Boatneck in six-ply cotton in malt

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£250.00 — ex VAT

Sweater with a boatneck — which is to say, a crewneck which is higher at the front but wider at the sides — which is hand-framed with super-fine cotton in the south-west of the British Isles.


The boatneck fits true to size, and thus the mannequin — a standard 38 — is wearing S.

To fit chest 36 38 40 42 44
Pit-to-pit 21 22 23 24 25
Back length 22½ 23 23½ 24 24½
Sleeve from centre-back 31 31½ 32 32½ 33


The boatneck is machine-washable. You read that right. Wash it on a knitwear cycle or at a low temperature, and it will come out the same as it went in. However, let's not forget that washing by hand is always preferable, for this as any garment, since it will preserve the many qualities of the yarn for the very longest time.

The boatneck is a medium-weight sweater, with a front that's a chunky six-ply tuck-stitch, and sleeves and back that are a lighter, flatter three-ply. It's cotton, though, so is dry and breathable, and thus the boatneck is an easy thing to wear all times of the year, save the sticky, heady heights of summer.
This yarn, then. It is cotton, but cotton of unchartered softness. Superlatives besides soft are second best, but spongey is another good one. And it is entirely hand-framed: made by a single, skilled knitter on a hand-operated contraption — the likes of which is seldom seen in this country these days.
The boatneck looks to the sea in some of its styling — not least the seafaring-friendly dropped shoulder, which gives an easy, casual look, and makes for a soft shape over the shoulder. And, as seen here, many seams are inverted, making the whole thing look bolder than standard landlubbing sweaters.
The neck, hem, and cuffs of the jumper are all rib-stitch, which keeps them nice and tight. The cuffs are turn-back: twice as long as usual, so they can be turned back on themselves. The aforementioned neck and hem, meanwhile, have an extra few rows of stitching that make them roll gently back on themselves.
The back is thinner and less textured than the front. Much easier to wear beneath a jacket. The sloping angle of the seam joining them is a tell-tale sign of full-fashioning, which is knitting wherein each piece of the jumper is individually shaped and engineered — tailored, almost — to achieve the best fit.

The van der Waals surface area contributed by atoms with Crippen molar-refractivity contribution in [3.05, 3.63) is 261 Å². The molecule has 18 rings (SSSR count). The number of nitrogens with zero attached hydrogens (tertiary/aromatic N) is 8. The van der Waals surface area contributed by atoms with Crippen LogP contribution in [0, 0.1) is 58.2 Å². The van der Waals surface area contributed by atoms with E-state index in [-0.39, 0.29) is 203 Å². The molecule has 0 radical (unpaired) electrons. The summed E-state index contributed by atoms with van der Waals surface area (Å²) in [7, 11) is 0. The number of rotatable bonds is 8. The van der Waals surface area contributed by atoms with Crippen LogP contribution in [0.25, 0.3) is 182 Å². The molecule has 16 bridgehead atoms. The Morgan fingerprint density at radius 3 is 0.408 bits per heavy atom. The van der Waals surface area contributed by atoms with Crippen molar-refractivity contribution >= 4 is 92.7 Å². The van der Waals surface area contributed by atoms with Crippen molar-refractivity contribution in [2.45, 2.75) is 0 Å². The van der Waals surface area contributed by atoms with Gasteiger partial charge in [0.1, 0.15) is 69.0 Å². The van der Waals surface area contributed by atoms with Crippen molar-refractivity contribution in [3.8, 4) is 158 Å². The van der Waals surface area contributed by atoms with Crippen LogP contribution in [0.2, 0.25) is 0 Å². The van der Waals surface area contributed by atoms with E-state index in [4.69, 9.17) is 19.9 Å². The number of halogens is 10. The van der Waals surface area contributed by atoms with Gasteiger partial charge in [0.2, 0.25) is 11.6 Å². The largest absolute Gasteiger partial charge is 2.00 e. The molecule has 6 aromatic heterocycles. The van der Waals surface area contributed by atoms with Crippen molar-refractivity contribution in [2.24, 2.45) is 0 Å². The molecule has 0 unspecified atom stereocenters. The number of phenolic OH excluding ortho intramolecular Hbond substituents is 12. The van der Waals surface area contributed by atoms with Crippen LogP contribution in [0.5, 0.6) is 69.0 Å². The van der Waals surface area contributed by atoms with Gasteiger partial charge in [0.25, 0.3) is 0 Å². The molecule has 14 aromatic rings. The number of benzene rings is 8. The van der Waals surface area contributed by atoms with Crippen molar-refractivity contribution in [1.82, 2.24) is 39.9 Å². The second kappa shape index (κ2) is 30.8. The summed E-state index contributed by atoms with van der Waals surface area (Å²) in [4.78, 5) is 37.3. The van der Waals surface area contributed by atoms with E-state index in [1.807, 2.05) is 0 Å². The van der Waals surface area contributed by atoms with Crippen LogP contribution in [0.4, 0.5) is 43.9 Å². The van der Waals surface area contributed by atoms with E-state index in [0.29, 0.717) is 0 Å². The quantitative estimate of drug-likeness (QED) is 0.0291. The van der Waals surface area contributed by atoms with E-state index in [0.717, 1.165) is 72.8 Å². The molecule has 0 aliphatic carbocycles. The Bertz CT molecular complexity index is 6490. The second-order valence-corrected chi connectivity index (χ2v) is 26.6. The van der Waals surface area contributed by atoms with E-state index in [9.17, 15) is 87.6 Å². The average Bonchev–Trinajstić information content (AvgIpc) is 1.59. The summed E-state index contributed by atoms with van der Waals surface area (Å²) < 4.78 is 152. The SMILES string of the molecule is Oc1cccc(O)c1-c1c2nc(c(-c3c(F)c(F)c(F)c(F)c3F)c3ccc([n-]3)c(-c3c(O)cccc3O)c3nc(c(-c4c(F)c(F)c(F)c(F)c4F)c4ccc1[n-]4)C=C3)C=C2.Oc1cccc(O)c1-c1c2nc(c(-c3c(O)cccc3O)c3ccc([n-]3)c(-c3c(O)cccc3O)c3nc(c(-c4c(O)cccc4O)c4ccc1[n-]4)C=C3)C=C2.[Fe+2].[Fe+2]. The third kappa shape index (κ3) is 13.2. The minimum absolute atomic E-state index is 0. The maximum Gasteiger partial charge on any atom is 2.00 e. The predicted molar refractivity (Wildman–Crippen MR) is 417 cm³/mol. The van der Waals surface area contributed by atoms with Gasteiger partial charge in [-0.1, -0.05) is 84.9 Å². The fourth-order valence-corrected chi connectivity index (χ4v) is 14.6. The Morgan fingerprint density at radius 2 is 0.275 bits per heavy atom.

One of the most unique and unusual aspects of the boatneck is the panel running all the way from the base of the body, up the sides, and continues in an unbroken channel under the arm and through the sleeve. It's an enormous gusset, offering extended movement all through the arm.
All these parts and panels, all these different weights and textures — it's a good job the knitters responsible are world-leading in hand-linking. Just imagine: every minuscule loop of yarn looped with hand and knitting needle onto the next, to piece the whole thing together. Skilful and strenuous stuff.
There are two shades of yarn at play here — two naturals of middling order. They mingle in the plain-stitch sleeves and back, and the tuck-stitch of the front. The latter is of course the main event. It is a dense stitch, but also springy and breathable. And just look: marvellously textured is the tuck.

As worn

The gent here is 6'1", 38 in the chest, and weighs just over 11 stone. He's here wearing a size S in the boatneck — an early version, which had single-length cuffs rather than ones that turn back on themselves, hence the very short sleeve.
The man is the same, but the boatneck is not only a different colour, but one size bigger — it's a size M — and is thus arguably a little on the baggy side, and too low over the shoulder.

Makers of

The garment is hand-framed by a knitwear maker founded 100 years ago. They work with small, hand-operated machines overseen by one person, rather than automated machines, making them one of the last makers still to do so in Britain. It is slow going, but the results always bear out the work put in.